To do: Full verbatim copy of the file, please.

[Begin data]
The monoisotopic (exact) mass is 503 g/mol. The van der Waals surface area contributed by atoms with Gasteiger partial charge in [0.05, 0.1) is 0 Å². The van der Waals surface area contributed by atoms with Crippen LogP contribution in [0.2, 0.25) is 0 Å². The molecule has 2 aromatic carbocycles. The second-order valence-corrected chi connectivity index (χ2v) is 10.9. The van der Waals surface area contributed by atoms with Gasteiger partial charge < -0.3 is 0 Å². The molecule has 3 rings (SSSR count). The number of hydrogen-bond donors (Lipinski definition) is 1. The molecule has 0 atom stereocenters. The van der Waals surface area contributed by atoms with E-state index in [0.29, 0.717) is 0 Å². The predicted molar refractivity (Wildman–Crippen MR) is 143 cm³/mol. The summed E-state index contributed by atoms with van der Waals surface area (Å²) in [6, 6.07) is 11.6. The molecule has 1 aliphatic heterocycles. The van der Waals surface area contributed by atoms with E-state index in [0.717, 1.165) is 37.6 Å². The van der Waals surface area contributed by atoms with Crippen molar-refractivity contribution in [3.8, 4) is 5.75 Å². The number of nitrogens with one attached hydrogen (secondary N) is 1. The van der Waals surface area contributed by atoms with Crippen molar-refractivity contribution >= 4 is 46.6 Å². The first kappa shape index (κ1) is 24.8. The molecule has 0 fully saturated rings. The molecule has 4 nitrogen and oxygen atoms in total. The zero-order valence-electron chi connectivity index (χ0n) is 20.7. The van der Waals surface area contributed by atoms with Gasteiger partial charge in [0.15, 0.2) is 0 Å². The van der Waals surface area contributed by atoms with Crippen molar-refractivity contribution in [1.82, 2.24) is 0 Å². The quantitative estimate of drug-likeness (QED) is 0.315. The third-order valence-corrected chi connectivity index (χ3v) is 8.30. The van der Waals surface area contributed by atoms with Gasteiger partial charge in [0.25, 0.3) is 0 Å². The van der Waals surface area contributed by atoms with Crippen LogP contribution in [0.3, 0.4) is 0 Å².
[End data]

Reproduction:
The monoisotopic (exact) mass is 503 g/mol. The van der Waals surface area contributed by atoms with Gasteiger partial charge in [0.05, 0.1) is 0 Å². The van der Waals surface area contributed by atoms with Crippen LogP contribution in [0.2, 0.25) is 0 Å². The molecule has 2 aromatic carbocycles. The second-order valence-corrected chi connectivity index (χ2v) is 10.9. The van der Waals surface area contributed by atoms with Gasteiger partial charge < -0.3 is 0 Å². The molecule has 3 rings (SSSR count). The number of hydrogen-bond donors (Lipinski definition) is 1. The molecule has 0 atom stereocenters. The van der Waals surface area contributed by atoms with E-state index in [0.29, 0.717) is 0 Å². The predicted molar refractivity (Wildman–Crippen MR) is 143 cm³/mol. The summed E-state index contributed by atoms with van der Waals surface area (Å²) in [6, 6.07) is 11.6. The molecule has 1 aliphatic heterocycles. The van der Waals surface area contributed by atoms with E-state index in [0.717, 1.165) is 37.6 Å². The van der Waals surface area contributed by atoms with Crippen molar-refractivity contribution in [3.8, 4) is 5.75 Å². The number of nitrogens with one attached hydrogen (secondary N) is 1. The van der Waals surface area contributed by atoms with Crippen molar-refractivity contribution >= 4 is 46.6 Å². The first kappa shape index (κ1) is 24.8. The molecule has 0 fully saturated rings. The molecule has 4 nitrogen and oxygen atoms in total. The zero-order valence-electron chi connectivity index (χ0n) is 20.7. The van der Waals surface area contributed by atoms with Gasteiger partial charge in [0.15, 0.2) is 0 Å². The van der Waals surface area contributed by atoms with Crippen molar-refractivity contribution in [1.82, 2.24) is 0 Å². The quantitative estimate of drug-likeness (QED) is 0.315. The third-order valence-corrected chi connectivity index (χ3v) is 8.30. The van der Waals surface area contributed by atoms with Gasteiger partial charge in [0.25, 0.3) is 0 Å². The van der Waals surface area contributed by atoms with Crippen LogP contribution in [0.3, 0.4) is 0 Å².